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Memorial University takes home the Enactus World Cup by taking on food insecurity

Students won the international business contest with a hydroponic plan for rural and northern Canada.

By NATALIE SAMSON | OCT 19 2016

When Emily Bland finished her presentation on the food insecurity solution she helped create, she looked out to the audience and saw a sea of people waving Canadian flags. “It was an incredible experience,” said Ms. Bland, who was part of the four-woman pitch team from Memorial University that won the Enactus World Cup last month.

Enactus is an international non-profit organization dedicated to supporting students in developing entrepreneurial responses to community needs. More than 1,800 Enactus groups exist worldwide with 60 located on Canadian campuses. Several operational models exist for Enactus groups – some are volunteer-only while others offer credit for participation; some focus more on international goals while others encourage a local-first approach. All groups, however, exist to connect students to the tools, resources and expertise they need to incubate a socially responsible entrepreneurship project.

The 2016 Enactus World Champions! Photo courtesy of Enactus Memorial.
The 2016 Enactus World Champions! Photo courtesy of Enactus Memorial.

“The work we do is real work,” said Lynn Morrissey, an assistant professor in Memorial’s faculty of business administration and faculty adviser to Enactus Memorial. “It’s an opportunity to make a real impact in your community. It offers students the ability to guide and lead … and see their own potential and how great it is to give back.”

Ms. Morrissey has been advising Enactus Memorial for 13 years. By Ms. Bland’s count, the business communications prof has helped thousands of students to “figure out their dreams.” And after all that time, “she knows when something special comes across her plate,” Ms. Bland said.

For the past year, that something special has been Project SucSeed.

“I’ve been playing around with hydroponics for years,” says Ms. Bland, a fifth-year commerce student majoring in accounting and Enactus Memorial president. “I grew up on a farm in central Newfoundland and I could never quite grasp why people in Newfoundland, where we have a 100 day growing season, were still trying to grow things in the ground. With all these new advances in agriculture – aquaponics, aeroponics, hydroponics – why are we still sticking with traditional agriculture at times?”

About a year ago, the team hosted a “think tank” and invited business leaders, professors and leaders from the local community in St. John’s to help the students take stock of Newfoundland greatest challenges. “It kept coming back to food security, eating well, and unemployment for youth,” Ms. Bland recalled.

It occurred to her that alternative agriculture methods could be a piece that would help to solve this puzzle. “Instantly we knew that hydroponics was the thing to do,” she said.

With the help of local botanists and technical services in Memorial’s engineering department, the team designed and built a hydroponic growing system from recycled materials like containers, plastic bags and fish pumps.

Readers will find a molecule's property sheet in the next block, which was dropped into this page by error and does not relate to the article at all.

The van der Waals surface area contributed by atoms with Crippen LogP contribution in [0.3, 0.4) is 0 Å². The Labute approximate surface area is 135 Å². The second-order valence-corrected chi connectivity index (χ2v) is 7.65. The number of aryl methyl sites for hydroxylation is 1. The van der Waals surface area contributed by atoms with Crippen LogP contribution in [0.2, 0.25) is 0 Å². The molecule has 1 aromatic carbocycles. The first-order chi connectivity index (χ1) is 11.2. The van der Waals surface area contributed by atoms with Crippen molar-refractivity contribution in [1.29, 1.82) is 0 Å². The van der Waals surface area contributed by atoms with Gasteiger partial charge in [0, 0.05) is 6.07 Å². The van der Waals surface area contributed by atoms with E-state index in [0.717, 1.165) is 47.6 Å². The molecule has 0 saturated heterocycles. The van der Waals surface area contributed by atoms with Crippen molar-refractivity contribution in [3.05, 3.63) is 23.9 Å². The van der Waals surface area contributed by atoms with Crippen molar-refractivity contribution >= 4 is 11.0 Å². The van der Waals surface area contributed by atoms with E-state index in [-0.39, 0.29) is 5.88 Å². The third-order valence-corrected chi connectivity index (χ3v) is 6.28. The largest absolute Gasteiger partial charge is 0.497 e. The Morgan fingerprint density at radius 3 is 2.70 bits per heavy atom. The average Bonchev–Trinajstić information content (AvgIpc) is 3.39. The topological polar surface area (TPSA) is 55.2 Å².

Prototype in hand, the team approached communities primarily in rural Labrador to start Project SucSeed cooperatives; to offer training on growing produce year-round the hydroponic way. They also provided each cooperative leader a micro-loan to go towards the purchase of their system. Eventually the cooperatives started growing enough produce to sell at a much cheaper cost to retailers, at which point they could begin to pay back their loans.

The Project SucSeed team also struck a partnership with Choices for Youth, a non-profit organization in St. John’s that helps youth secure housing, education and employment. Through the organization they hired six young people to build the systems, which then get sold for $350. About $166 of that go to recover production costs and the rest is reinvested into the project.

The team at Project SucSeed. Photo courtesy of Enactus Memorial.
The team at Project SucSeed. Photo courtesy of Enactus Memorial.

Project SucSeed initially set out to sell 15 units. Within seven months of knocking on doors, they had sold 54 systems and broken even. Today, Ms. Bland counts 236 systems sold. The team estimates that the systems will altogether grow about 72,000 pounds of produce this year.

Project SucSeed and its pitch team took Memorial Enactus to the national championships this year (where the school won its 9th national title) and on to the Enactus World Cup.

The annual event brought together 35 international teams to Toronto from September 28 to 30 for a round-robin contest that finished in a top-four final. Nearly 600 delegates from various Canadian Enactus teams – including the remaining 60-plus students that make up the Memorial Enactus group – converged on the exhibition hall at the Metro Toronto Convention Centre to cheer on Memorial in their successful final showdown against Germany, India and Nigeria.

“The best part of it was that it was in Canada and you had all of the Canadian teams there and they were incredibly supportive,” said Ms. Bland. “These were all students that we had competed against and watching them be supportive of us and be proud of us was special.”

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